See above for the sample categories, and the chart below summarizes the data visually to show how much of a budget remains, how much has been spent, and how much is overbudget.

Expense Manager Template: Maintain Budgets, Manage and Review Expenses

This template is designed to allow you to easily track and manager your expenses using budgets and copying transactions downloaded from your bank or credit card statement.
The template can be downloaded here

Once you have a download of your transactions from your statement, copy the data into the Import tab. The transaction dates into column A, the description from your statement in column C, and the amount in column D. Important to note that expenses should be positive (refunds negative), as should income. For payments/transfers I will cover further down but it will be negative if it is an outflow from the account/payment source or positive if an inflow. The source of your transactions will be selected in cell G2.
The suggested vendor column will autofill once it finds vendors matching the description you copied in column C. If not, you will want to setup the vendors using the setup button on the right of the page and click on manage vendors from where you can add, modify, and delete vendors. Once vendors are setup and all the suggested vendors are filled, click on the next button which is to Apply Names. This will fill the vendor column. After this is done you are ready to click on Copy Expenses. This will now move your transactions into the All Transactions tab. We focus on this tab next to go over how to manually enter transactions.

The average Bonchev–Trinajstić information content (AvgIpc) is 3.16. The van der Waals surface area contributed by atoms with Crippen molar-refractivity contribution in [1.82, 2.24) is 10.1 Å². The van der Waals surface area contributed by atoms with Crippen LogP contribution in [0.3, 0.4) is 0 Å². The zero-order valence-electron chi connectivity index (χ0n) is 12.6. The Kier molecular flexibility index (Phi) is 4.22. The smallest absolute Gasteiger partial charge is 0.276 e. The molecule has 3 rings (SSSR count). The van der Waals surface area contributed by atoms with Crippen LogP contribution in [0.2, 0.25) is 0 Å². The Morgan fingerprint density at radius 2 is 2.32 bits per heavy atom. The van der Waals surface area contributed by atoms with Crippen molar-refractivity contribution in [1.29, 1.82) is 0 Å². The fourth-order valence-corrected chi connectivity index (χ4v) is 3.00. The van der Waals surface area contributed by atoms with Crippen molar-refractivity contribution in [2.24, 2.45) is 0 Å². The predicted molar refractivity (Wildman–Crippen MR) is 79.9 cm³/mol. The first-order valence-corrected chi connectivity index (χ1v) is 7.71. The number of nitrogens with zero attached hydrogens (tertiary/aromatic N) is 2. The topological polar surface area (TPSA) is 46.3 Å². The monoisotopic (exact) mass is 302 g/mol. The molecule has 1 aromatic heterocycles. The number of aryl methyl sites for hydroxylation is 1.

You can manually enter transactions from the All Transactions tab by clicking the New Expense button at the top (or CTR:+SHIFT+T as the shortcut key is noted in each of the buttons up top).

You can also modify existing transactions by clicking on the Modify Transaction button on the same tab which is the same screen as the new expense screen (see below) except filled out with the selected transaction’s details.
 Additionally, you can change the allocation. When setting up a vendor you assign a default category. However in this template you can break out a line item into as many as ten different cost categories. For example, if you go to a department store it may not be as simple as saying all those expenses relate to groceries, clothing, baby items, electronics, or whatever else is sold there. You could have all those cost categories and more in one receipt. This is where you can break out that detail, by clicking on the Change button next to the category drop down.